It is favorable if at least one of the two anchoring parts and/or at least one of the two joint parts is made of a material that is physiologically compatible. Rejection reactions by the human body are thus prevented from occurring.

The first anchoring part, the second anchoring part, the first joint part, and the second joint part are preferably made of the same material or different materials which are physiologically compatible. Depending on the function, the individual parts of the implant may be made individually from different materials or also from the same materials. The selection depends essentially on what function the individual parts must assume, i.e., whether they assume a joint function or a carrying function.

It is favorable if the physiologically compatible material is a metal, a ceramic or a plastic. The materials, in particular, metal or plastic, can be processed in a simple manner, and, moreover, ceramic has a high abrasion resistance, which is especially well suited for forming surfaces of joint parts or joint parts as a whole.

BRIEF DESCRIPTION OF THE DRAWINGS

FIG. 1 shows a longitudinal sectional view of an intervertebral disk prosthesis according to the present invention inserted between two vertebral bodies;

FIG. 2 shows a top view of a base plate of the intervertebral disk prosthesis shown in FIG. 1;

FIG. 3 shows a sectional view along line 3-3 in FIG. 2;

FIG. 4 shows a top view of a base plate of a second exemplary embodiment of an intervertebral disk prosthesis;

FIG. 5 shows a sectional view along line 5-5 in FIG. 4;

FIG. 6 shows a top view of a base plate of a third exemplary embodiment of an intervertebral disk prosthesis according to the present invention;

FIG. 7 shows a sectional view along line 7-7 in FIG. 6;

FIG. 8 shows a top view of a base plate of a fourth exemplary embodiment of an intervertebral disk prosthesis according to the present invention;

FIG. 9 shows a sectional view along line 9-9 in FIG. 8;

FIG. 10 shows a top view of a base plate of a fifth exemplary embodiment of an intervertebral disk prosthesis according to the present invention; and

FIG. 11 shows a top view of a base plate of a sixth exemplary embodiment of an intervertebral disk prosthesis according to the present invention.

DETAILED DESCRIPTION OF THE INVENTION

Although the invention is illustrated and described herein with reference to specific embodiments, the invention is not intended to be limited to the details shown. Rather, various modifications may be made in the details within the scope and range of equivalents of the claims and without departing from the invention.

FIG. 1 shows an intervertebral disk prosthesis designated as a whole by the reference number 10. It is inserted in an intervertebral space 12 between a first vertebral body 14 and a second vertebral body 16.

The intervertebral disk prosthesis 10 as a whole has an essentially two-part design and comprises a first base plate 18 and a second base plate 20, which comprise a respective anchoring surface 22 and 24 each and a respective bearing surface 26 and 28 each. Narrow, plate-like anchoring ribs 30 and 32, which are driven into the vertebral bodies 14 and 16 to anchor the base plates 18 and 20 or are inserted into respective recesses 34 and 36 prepared for this purpose, project at right angles from the anchoring surfaces 22 and 24. The anchoring surfaces 22 and 24 are substantially two-dimensionally in contact with the respective surfaces 38 and 40 of the respective vertebral bodies 14 and 16, which point toward each other and define the intervertebral space 12 between them. The shape of the anchoring surfaces 22 and 24 is selected essentially corresponding to the shape of the surfaces 38 and 40 of the vertebral bodies 14 and 16, so that the greatest possible overlap of the anchoring surfaces 22 and 24 and the surfaces 38 and 40 is achieved.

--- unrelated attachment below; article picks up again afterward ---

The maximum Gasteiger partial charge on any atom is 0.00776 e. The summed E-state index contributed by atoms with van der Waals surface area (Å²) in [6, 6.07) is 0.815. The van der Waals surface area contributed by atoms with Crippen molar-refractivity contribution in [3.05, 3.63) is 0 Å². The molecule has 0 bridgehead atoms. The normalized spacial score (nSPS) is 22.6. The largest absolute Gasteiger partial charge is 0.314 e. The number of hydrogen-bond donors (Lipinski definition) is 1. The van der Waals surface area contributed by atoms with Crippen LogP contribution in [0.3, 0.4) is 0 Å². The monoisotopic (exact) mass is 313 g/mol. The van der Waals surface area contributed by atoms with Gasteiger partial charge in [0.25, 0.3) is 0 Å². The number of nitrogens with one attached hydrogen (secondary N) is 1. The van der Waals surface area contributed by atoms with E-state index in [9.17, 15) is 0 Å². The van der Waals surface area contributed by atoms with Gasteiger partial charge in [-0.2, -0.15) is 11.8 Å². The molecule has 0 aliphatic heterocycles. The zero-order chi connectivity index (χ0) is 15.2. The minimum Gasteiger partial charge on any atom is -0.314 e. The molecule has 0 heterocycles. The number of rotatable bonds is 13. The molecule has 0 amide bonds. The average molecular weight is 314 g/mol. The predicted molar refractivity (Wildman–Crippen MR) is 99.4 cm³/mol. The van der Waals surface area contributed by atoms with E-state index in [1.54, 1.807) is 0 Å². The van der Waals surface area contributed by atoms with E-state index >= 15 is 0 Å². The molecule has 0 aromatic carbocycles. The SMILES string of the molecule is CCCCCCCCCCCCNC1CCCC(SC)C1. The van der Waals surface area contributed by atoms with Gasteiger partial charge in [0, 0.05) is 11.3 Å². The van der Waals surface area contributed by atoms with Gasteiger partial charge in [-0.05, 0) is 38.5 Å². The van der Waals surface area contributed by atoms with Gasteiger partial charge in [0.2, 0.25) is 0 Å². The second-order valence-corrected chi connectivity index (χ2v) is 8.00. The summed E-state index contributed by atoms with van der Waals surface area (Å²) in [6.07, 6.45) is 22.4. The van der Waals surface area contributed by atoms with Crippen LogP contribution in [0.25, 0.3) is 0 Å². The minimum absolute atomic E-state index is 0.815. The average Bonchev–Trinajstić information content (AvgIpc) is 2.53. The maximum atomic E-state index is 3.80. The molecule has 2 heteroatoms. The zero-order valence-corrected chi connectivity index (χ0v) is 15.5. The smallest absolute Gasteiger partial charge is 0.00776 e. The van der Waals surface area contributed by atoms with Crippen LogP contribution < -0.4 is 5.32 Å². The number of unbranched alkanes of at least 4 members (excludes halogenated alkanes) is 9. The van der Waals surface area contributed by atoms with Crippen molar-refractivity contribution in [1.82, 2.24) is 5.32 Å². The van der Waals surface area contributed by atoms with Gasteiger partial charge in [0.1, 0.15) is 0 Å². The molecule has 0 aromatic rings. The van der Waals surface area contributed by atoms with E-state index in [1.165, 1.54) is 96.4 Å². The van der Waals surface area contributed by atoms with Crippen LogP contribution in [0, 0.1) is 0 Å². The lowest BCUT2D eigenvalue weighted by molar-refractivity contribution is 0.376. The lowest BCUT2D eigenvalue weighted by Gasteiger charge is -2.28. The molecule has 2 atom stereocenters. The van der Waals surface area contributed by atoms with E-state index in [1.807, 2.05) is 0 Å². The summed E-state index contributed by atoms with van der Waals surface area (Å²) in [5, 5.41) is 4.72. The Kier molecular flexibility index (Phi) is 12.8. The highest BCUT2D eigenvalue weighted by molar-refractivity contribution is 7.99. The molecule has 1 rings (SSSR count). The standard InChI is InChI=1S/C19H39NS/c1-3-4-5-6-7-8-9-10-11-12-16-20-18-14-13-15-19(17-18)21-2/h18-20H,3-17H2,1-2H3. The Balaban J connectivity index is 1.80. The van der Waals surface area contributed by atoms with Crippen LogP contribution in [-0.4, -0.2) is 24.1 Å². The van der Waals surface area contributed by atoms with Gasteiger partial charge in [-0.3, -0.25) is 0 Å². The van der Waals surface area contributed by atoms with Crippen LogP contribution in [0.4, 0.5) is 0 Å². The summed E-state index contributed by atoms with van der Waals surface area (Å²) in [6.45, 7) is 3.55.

The intervertebral disk prosthesis 10 comprises, furthermore, a joint 42, which is formed by a bearing plate 44 inserted into a recess 46 in the first base plate 18. The recess 46 is surrounded by an edge 48 projecting at right angles from the bearing surface 26, so that a surface 50 of the bearing plate 44 facing the direction of the second base plate 20 ends flush with the edge 48. The bearing plate 44 also fills out the recess 46 in a positive-locking manner. The bearing plate 44 forms a first joint part due to the fact that it is provided with a concave hollow spherical bearing surface 52, which faces the direction of the second base plate 20.

A second joint part of the joint 42 is formed by a hemispherical sliding body 54, which has a radius of curvature that corresponds to the bearing surface 52. A ball and socket joint is thus formed.

The base plate 20 is provided with a substantially rectangular depression 56, which comprises a flat sliding surface 58 facing the first base plate 18. The sliding body 54 has a flat sliding surface 60, which lies directly on the sliding bearing surface 58 forming a movement surface. The dimensions of the depression 56 are selected to be such that the sliding body 54 can slide on the sliding bearing surface 58 in all directions in parallel to that sliding bearing surface 58. The sliding bearing surface 58 and/or the sliding surface 60 may be optionally provided with a wear-reducing coating.